I think you'll enjoy this delicious and simple-to-make side dish. And if at some point you feel like jumping up and yelling, “Holy Cow!,” we’ll understand completely.

If you'd like a cookbook style, notebook ready copy of this or any other Kissing the Cook recipe, just let me know in an e-mail or comment and I'll get it right out to you.

Be sure to come by next week for an all new recipe! Till then, stay well, keep it about the food, and always remember to kiss the cook. ;-)


  1. i'm making this next week!!!! (this week i am already making a huge pot of black beans, meatballs and brown gravy and chicken/gravy in the crock pot!)

    thanks as always for your kind words.


  2. MWAH, MWAH. I do love a proper rissotto and could eat a big plate of it with nothing else. I could well get as passionate about this recipe too.

  3. Ah, Alaina, this warms my heart. Thank you. And it sounds like a pretty good tasting week in the Kitchen of Mischief. When you make this, let me know how it turns out!

    And Angie, thank you for your wonderful mwahs, which I always welcome gladly. It is good to know I am not the only one who eats risotto by itself. (It worked for this side dish too, by the way.)

  4. I'm laughing because last night....I'm sitting there on the couch watching TV and my hub looks at me and says "Hey! You want me to make you some risotto?"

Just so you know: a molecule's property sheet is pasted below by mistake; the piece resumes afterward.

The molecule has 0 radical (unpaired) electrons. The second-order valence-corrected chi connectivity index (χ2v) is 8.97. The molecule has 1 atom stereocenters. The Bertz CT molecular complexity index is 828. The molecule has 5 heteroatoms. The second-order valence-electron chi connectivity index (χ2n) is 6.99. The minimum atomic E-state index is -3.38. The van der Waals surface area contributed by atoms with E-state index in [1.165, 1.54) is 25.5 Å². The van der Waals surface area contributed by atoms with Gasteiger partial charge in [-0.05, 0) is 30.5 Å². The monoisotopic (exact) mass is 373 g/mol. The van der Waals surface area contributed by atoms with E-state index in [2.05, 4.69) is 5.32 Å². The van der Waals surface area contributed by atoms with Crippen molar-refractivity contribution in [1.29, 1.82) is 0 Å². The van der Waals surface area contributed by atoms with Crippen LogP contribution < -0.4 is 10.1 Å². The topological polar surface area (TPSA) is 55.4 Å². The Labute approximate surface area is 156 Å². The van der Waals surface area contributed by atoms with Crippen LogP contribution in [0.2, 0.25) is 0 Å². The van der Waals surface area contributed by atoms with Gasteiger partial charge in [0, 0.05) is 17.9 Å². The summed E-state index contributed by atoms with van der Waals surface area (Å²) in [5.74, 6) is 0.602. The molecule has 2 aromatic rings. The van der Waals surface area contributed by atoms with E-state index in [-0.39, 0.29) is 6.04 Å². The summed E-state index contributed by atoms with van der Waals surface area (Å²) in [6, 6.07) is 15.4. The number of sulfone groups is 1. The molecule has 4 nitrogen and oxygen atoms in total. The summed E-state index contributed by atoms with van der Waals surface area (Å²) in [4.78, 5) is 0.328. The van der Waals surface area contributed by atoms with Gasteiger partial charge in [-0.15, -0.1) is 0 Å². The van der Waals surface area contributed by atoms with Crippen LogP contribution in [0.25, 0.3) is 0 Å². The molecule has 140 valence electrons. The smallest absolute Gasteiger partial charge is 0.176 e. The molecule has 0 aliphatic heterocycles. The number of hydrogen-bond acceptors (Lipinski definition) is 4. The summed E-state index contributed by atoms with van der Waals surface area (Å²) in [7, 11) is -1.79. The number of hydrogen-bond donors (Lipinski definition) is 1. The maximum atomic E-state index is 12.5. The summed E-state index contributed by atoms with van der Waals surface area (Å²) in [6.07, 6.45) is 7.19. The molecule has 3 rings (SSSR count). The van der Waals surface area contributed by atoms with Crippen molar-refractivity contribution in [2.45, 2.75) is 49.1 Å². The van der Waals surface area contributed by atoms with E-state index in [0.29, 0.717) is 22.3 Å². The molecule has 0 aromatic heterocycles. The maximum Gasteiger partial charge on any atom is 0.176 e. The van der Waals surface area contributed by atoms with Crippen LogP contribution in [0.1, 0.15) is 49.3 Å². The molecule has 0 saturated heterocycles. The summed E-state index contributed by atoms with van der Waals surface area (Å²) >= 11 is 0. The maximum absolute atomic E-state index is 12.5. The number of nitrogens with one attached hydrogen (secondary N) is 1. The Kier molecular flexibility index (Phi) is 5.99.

*blink* The hell? Random....LOL and then you write about it? It's a sign!

  5. That is cosmic, Amy. So did you have him make it? I keep seeing a vision of a serving dish full of risotto glowing with an aura and a choir of angels singing as it is brought to the dinner table. lol

  6. It does look yummy and brown rice is sooo good for you! I'm having company for lunch on Tuesday and I'm serving risotto -- I'm trying Ina Garten's oven method!

  7. Thanks, Martha! Oven method risotto sounds positively revolutionary. Go Ina!

  8. As much as I (Red Sox fan) hate the Yankees, naming this dish Rizzuto = Genius.

  9. Thank you, Kate! In doing research for the article, I was reminded of something I can offer as an olive branch to Red Sox followers: it was an impassioned presentation by the Splendid Splinter himself, Ted Williams, that convinced the Hall of Fame's Veterans Committee that Rizzuto deserved to be inducted. And if you still prefer to call the rice dish "Brown Rice Cronin," that would be ok too. :-)

  10. Thanks, Mary. It's a great choice. Brown rice has much more in the way of nutrients and fiber compared to white rice. I think some people avoid it because it does take longer to cook than white rice (30 minutes or so vs. 5 minutes), but when you consider that the rest of what's being served takes a lot longer than 5 minutes to cook anyway, the longer rice cooking time doesn't seem to matter. Since you like brown rice, I hope you'll give this a try!

  11. we made to accompany chicken breasts which were baked in white wine and garlic! i sampled some from the mixing spoon- fabulous!

    thanks again for a great recipe!


  12. This is great, Alaina! The best part of doing this is when someone gives the recipes a try and likes them as much as I do. Thank you for making my night, and quite possibly the next couple of nights too!